The Achilles tendon is the largest tendon in the human body. It connects the calf muscle to the heel bone. However, this tendon is also the most common site of rupture or tendonitis, an inflammation of the tendon due to overuse.
Achilles tendon rupture is a partial or complete tear of the Achilles tendon. It comes on suddenly, sometimes with a popping sound, and can be debilitating. A full rupture is more severe, but less common, than a partial rupture.
A full rupture splits the Achilles tendon so that it no longer connects the calf muscle to the heel: the calf muscle can no longer cause the foot to “push off”, so normal walking is impossible. If it is a full rupture, then lightly pinching the Achilles tendon with the forefinger and thumb will reveal a gap in the Achilles tendon.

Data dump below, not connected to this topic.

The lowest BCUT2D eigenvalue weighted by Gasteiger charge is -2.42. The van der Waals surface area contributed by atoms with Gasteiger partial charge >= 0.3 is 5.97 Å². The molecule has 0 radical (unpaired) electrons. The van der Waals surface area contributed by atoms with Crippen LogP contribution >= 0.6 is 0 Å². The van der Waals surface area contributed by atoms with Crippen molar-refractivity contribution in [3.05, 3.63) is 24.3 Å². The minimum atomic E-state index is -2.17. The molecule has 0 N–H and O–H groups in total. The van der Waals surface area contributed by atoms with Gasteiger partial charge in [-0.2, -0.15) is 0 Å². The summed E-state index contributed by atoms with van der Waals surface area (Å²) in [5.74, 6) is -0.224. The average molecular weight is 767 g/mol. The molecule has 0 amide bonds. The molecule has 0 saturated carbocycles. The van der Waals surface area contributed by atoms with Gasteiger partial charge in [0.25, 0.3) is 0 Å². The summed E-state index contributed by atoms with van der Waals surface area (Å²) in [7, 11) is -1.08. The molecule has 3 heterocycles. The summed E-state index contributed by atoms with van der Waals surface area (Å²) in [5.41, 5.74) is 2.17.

Partial and full Achilles tendon ruptures are most likely to occur in sports requiring sudden stretching, such as sprinting and racquet sports. Partial Achilles tendon tears are also common among middle and long distance runners.
Symptoms of an achillies tendon rupture may include:
- A sudden sharp pain, as if someone has hit you in the back of the leg.
- Although it is possible to walk, it is usually painful.
- There may be a gap felt in the tendon.